On the surface it may appear as though a mini-Byzantium exists on 336 km2 of the Chalcidice in Greece. Byzantium of course was ruled by an emperor who was meant to be God’s ruler on earth! Unlike Byzantium, this is a peaceful region that is totally inhabited by monks or those with a commitment to the Greek-Eastern Orthodox faith.
The Holy Mountain (Άθως or Άγιον Όρος) was officially proclaimed as an autonomous region on 3 October, 1913. Most of us know the area as Mount Athos but few of us know that the region is an autonomous Hellenic republic – the third republic on the planet to use Greek as its official language.
Athos is apparently the ancient Greek name, from mythology, for one of the gigantes who threw a massive stone at Poseidon which landed at the tip of Makedonia, hence creating the peninsular.
The Blessed Virgin Mary landed here when her ship sailed off course in the first century AD. Sensing the spirituality of the region, she gave her blessing to the area as special garden. Greek monks commenced arriving by the fourth century, co-existing with remaining pagan temples. The latter gradually dwindling in numbers as Constantinople clamped down on pagans. When Byzantine Africa was conquered by the end of the 600s, many monks found their way here.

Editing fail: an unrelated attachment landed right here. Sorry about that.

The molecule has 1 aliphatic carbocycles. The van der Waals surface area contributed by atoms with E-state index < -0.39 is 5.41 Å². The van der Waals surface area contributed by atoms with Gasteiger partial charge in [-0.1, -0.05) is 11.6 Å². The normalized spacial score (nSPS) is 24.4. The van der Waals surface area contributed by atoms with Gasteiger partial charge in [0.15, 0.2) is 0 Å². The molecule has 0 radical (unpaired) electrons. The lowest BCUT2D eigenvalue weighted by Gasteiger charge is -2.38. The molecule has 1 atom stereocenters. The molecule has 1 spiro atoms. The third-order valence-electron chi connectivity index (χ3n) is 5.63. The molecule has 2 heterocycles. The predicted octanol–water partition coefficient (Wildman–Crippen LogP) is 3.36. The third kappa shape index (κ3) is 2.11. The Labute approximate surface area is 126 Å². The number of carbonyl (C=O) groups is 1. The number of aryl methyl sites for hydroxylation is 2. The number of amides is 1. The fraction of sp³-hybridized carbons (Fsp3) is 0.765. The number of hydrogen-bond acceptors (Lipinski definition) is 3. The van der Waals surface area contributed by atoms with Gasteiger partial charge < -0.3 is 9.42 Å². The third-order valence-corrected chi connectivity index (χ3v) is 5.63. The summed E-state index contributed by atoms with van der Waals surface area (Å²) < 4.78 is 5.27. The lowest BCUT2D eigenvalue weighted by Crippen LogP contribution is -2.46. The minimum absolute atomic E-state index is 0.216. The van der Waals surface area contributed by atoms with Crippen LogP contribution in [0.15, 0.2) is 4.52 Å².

The area has more or less coordinated its own affairs throughout history, including during the Ottoman era, and the Byzantine period before that. Emperor Alexios I Komnenos in 1095 proclaimed their “sovereignty thereon shall remain intact.” The capital town and administrative centre of the Holy Mountain as it is also referred to by Greeks, is Karyes. The capital is home to a governor as the representative of Greece.
The president (Protos) of the monastic community is based in Karyes, elected by representatives of the monasteries. In 1283, during Byzantine times, Latin Crusaders attacked Mount Athos. Victims included the Protos and scores of defenceless monks. All were honoured as martyrs. It is just one reason for the traditional reluctance of Athos to embrace Catholic counterparts. Killing defenceless monks has no justification. How could anyone take the life of those who seek peace and spirituality? Placing this in context of issues between the Latins and Greeks; over the proceeding century there had been battles and massacres between the two sides across Europe.
The descendants of the Latin Crusaders, the Allies (of World War I) briefly considered occupying Athos in 1915 to launch counterattack measures against the Ottomans; they surprisingly printed stamps for postage issuing! The design of the stamps was interesting as it included a double headed eagle and a picture of the Virgin Mary and baby Jesus. In addition, inscriptions were made in Greek, Russian and English. Fortunately, the monks were not disturbed and the Allies went elsewhere.
The region is made up of twenty monastic areas with a population of 2000 monks. There has been a steady increase in population since the 1970s and most are well educated. Athos technically resides under the jurisdiction of the Patriarch of the Greek Orthodox Church, Constantinople (Istanbul). Despite this unique situation, the European Union ratified their admission with Greece in 1981.